Drama a hit if the stage caves in!

Drama a hit if the stage caves in!

Not many people know that the Christian community in Kerala came up with Chavittu Nadakam (a dance drama) in the 16th century in response to Kathakali.

Chavittu Nadakam is believed to have originated after the arrival of Portuguese on the Kerala shores. It is said that the Portuguese Catholic priests found the Hindu epic-based Kathakali dance serving the Hindus well in keeping up their knowledge of the Hindu mythologies and decided to have a type of Christian Kathakali to propagate Biblical stories and lives of Christian saints.

It has a significant Portuguese character in its costumes — they are glittery. “They include brocade dresses, headgear and crowns,” says Fr Joseph Thattarassery, the parish priest of the Nithya Sahaya Matha hurch near Kozhikode, Kerala, which has its own centre to promote this dance drama.

The trainer is known as annavi. The whole play, a combination of dance and instrumental music, is likened to a musical. The bell and drum are two instruments used for background score. Francis, a Chavittu Nadakam scholar-scriptwriter, says, “The language spoken is a mix of Tamil and Malayalam.” The actors themselves sing and act. Once an open-stage performance, it is now mostly played indoors.

The predominant feature of this art is artistes stomping (chavittu) the dance floor, producing resonant sounds to accentuate the dramatic situations along with their song. Hence, it translates to ‘stamping drama’. The play is considered a success if, at the end, the stage caves into the pressure of heavy stamping.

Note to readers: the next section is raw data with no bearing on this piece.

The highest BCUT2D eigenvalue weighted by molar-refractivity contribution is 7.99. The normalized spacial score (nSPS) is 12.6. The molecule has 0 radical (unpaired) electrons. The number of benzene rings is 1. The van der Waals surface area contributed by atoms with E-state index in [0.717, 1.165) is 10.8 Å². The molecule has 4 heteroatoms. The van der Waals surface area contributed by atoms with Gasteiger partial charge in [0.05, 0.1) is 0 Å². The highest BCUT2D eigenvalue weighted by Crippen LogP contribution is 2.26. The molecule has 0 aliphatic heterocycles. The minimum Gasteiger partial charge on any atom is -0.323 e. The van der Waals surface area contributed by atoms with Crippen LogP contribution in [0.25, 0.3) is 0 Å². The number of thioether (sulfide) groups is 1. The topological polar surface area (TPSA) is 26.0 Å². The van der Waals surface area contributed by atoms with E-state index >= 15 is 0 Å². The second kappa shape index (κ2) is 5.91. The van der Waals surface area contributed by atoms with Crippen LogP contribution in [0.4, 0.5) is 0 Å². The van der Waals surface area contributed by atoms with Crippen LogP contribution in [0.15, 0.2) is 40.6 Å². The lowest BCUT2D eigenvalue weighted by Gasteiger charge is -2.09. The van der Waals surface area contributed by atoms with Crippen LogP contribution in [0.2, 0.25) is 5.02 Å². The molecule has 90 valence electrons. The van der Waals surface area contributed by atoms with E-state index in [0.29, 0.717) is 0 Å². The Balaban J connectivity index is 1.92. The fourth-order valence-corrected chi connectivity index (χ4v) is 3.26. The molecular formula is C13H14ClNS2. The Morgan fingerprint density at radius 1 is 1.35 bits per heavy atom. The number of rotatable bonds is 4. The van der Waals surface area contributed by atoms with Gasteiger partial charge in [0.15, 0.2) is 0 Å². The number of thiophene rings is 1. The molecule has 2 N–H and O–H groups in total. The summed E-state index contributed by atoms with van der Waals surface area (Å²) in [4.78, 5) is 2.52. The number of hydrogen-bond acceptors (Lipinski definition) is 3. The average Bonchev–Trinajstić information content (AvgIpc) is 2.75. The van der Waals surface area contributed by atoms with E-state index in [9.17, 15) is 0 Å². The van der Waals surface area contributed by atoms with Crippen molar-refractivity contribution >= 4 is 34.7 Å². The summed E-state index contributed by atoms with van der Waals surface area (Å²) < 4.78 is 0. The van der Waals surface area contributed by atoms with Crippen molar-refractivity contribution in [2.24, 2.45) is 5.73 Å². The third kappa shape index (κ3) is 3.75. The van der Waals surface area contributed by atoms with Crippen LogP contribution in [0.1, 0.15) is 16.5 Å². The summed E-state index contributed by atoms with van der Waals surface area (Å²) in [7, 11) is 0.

For many years, Chavittu Nadakam fell into disuse. Fr Thattarassery came across many artistes who were languishing in his parish. “This is one of the cultural riches of the Catholic church, and I wanted to revive it in some way,” he says. So, on October 1, 2007, a Chavittu Nadakam troupe was set up, and so far, they have given more than a hundred performances in various places.

“In earlier times, the duration of a play was six hours long, and a performance lasted through the night,” says Asan Sebastian, a Chavittu Nadakam dancer. “But nowadays, people are pressed for time. So, we have reduced it to one-and-a-half hours. The response has been positive so far.”

Fr V P Joseph, another Chavittu Nadakam enthusiast, set up a school   called the Kreupasanam Chavittu Nadakam Academy in 2005. It is a neat series of buildings, next to National Highway 47 in Kerala. There is an auditorium, a small hall for the boys for practice and a museum, highlighting the mudras, the costumes and the choreography of Chavittu Nadakam. There are five rooms for visiting scholars.

After a 17-year campaign and 12 retired teachers, they now receive pensions. Incidentally, a 2010 film, Kutty Shranku, by director Shaji N Karun, has featured superstar Mammootty as a Chavittu Nadakam artiste.

A five-day Chavittu Nadakam fest titled Chuvati 12 went on at the Holy Cross Church in Kochi (December 2012). Plays such as Julius Caesar, Brijeena Charitham, Roxilin The Villain and Anjelikka were staged. The last show there was Carlsman Charitham, based on the life of the Christian emperor Charlemagne, penned by Chinnathambi Annavi, the founder of Chavittu Nadakam. Another project that started there was a 11-feet-tall sculpture of the founder, which was installed this year.

Art scholar K Subhas Chandran, a curator of non-Kerala performance arts shows at the Biennale (Kochi 2012), has said that Chavittu Nadakam is the only Indian version of a European ballet in the present times and that “characters talk and sing. There is abhinaya in angika (gestural), vachika (vocal) and aharya (costume) format, but no satvika element, which is anyway an Indian concept.”

Yes, it may not be as famous as the other Kerala dance form, but Chavittu Nadakam is definitely rising to be an important art form of Indian heritage.

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